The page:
Here! This checklist has been borrowed, to a large extent, from Steve Blank, the serial entrepreneur (see Standford Technology Ventures, Quarter Roundup: what did we learn, Fall 2009).

  • Idea: What’s the idea? New tech? Industry has changed? Regulation has changed? Existing market but you can be faster and cheaper?
  • Innovation: Where is the innovation? Technology innovation vs. market innovation.
  • End-user: who is the end-user? The decision maker ? The guy who pays you? Google users are not the payers. In the B2B space, the following happens all the time: the user is the marketing division; the decision maker (to buy) is the IT division; the guys who pays is the CEO, from his ‘special topics’ budget. Also segment, segment, segment! And think about the use case.
  • Competition: who are the competitors? Do you want to be the only one in the market? Typically you don’t want to be the first mover. You want to be the first fast follower (e.g. google, amazon, ebay etc). Who could put yourself out of business in the first 18 months? Yourself! It’s all about execution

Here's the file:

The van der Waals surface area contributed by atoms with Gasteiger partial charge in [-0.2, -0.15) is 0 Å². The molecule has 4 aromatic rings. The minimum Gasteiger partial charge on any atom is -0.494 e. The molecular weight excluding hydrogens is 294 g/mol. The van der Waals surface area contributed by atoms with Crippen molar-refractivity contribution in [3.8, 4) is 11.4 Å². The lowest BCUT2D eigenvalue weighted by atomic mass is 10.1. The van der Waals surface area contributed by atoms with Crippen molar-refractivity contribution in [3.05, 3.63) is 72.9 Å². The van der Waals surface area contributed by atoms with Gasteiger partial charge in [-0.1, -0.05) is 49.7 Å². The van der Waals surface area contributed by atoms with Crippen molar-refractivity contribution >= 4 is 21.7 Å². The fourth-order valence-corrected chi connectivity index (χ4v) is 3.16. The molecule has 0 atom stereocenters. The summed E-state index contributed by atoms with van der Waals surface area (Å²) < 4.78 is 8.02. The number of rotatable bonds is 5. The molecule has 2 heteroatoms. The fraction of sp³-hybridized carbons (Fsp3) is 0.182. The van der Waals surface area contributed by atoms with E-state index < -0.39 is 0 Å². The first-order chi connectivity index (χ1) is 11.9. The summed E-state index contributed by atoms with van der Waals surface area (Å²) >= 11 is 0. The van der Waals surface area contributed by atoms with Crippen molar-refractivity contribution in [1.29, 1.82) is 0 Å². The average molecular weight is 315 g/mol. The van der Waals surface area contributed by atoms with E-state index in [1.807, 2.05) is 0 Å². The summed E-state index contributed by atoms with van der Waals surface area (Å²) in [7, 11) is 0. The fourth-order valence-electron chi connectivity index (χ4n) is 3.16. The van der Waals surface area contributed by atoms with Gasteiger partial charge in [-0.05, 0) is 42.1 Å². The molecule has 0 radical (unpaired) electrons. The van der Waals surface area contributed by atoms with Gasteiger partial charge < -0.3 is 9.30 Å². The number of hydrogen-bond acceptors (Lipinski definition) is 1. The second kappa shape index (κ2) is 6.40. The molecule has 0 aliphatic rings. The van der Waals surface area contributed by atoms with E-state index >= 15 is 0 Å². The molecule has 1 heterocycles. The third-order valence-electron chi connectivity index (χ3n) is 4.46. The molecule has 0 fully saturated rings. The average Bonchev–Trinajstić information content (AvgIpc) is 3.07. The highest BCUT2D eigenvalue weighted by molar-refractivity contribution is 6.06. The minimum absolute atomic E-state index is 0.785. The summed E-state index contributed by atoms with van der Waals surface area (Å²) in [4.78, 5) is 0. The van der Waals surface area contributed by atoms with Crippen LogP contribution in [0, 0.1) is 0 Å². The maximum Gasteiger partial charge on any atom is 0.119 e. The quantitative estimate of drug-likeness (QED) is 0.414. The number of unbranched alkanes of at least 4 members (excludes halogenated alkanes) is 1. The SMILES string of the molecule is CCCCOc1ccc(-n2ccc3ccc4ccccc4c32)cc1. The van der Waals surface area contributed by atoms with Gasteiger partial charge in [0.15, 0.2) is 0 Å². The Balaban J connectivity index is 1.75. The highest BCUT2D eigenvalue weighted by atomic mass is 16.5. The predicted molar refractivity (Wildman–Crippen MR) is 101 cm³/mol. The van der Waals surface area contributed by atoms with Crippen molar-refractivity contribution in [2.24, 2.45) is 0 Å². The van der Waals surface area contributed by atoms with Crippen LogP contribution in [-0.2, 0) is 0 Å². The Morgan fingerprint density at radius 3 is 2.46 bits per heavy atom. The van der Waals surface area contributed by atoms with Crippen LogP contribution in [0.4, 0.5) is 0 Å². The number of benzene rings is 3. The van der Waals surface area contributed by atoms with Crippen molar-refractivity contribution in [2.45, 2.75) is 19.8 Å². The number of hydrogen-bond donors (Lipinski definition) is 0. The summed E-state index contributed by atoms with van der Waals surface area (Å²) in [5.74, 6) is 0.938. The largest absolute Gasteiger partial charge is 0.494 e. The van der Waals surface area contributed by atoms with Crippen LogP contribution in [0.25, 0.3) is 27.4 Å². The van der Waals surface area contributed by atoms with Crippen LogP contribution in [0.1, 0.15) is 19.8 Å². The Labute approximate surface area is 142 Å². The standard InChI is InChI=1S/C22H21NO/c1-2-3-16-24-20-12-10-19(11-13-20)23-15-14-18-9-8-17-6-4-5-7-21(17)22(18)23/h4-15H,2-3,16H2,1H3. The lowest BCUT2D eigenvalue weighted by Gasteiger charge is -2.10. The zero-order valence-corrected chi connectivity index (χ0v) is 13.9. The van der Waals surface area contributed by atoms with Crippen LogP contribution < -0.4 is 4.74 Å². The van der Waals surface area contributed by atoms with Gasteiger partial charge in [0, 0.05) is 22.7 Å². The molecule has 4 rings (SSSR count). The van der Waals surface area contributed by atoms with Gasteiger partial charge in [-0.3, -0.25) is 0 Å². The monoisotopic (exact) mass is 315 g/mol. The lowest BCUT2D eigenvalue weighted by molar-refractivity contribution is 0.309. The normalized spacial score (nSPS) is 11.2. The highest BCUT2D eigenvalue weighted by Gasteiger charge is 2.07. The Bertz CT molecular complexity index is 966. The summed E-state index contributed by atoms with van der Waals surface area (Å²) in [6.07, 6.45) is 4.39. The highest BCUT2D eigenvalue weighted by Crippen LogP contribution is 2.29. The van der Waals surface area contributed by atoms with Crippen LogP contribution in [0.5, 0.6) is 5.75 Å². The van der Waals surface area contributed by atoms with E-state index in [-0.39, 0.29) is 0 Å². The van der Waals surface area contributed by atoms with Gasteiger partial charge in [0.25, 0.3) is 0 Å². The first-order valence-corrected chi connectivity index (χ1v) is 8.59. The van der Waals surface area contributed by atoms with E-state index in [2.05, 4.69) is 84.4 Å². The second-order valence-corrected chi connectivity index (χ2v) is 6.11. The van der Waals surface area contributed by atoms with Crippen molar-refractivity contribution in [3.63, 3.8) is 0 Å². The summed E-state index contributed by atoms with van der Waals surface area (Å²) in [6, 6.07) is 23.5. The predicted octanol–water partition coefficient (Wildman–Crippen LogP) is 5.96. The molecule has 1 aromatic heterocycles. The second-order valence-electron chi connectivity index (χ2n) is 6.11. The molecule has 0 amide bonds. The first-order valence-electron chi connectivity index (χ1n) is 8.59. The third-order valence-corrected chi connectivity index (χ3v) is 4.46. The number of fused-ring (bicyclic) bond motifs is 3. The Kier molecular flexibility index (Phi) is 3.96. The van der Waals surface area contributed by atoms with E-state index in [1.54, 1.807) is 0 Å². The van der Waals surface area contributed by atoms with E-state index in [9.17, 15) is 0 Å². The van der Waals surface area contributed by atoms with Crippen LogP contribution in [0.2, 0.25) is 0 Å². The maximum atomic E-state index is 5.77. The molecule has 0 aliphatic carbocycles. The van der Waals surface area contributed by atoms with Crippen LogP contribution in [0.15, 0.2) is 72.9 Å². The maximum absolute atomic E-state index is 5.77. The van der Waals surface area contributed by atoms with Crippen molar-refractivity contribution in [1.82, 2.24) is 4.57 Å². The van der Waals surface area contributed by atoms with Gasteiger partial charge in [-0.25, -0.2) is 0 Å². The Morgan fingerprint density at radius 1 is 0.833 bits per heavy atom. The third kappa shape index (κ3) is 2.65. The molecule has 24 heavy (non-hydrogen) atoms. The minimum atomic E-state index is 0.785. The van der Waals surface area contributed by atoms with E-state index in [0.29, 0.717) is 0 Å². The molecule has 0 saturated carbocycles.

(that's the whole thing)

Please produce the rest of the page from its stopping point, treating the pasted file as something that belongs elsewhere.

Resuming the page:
• Sales: What’s the channel to reach the customer? Channels might change over time.
  • Marketing: how do you create end-user demand and drive that demand into your sales channel?
  • Business Development: what does business development do? Deals? Sales? Partnering? Strategy?
  • Business / revenue model: how do you organise your company to make money? Where does money change hands?
  • IP / Patents / Regulatory issues: How and how long? If you were in biotech, it can take 10 years to go through all the approval processes. If you are Coca Cola, do you need a patent for your Coke drink?
  • Time to market: how long does it take to get to market. Remember: things cost twice as much and take twice as long
  • Product development model: how do you engineer it?
  • Manufacturing: what does it take to build?
  • Seed financing: how much? When?
  • Follow-up financing: how much? When?
  • Liquidity: how much? When?

When you work on your business plan, you will not initially have answers to all these questions – and some of these questions might only be answered in the execution phase. But eventually, you will need answers to all these questions. Otherwise, your business will probably be dead.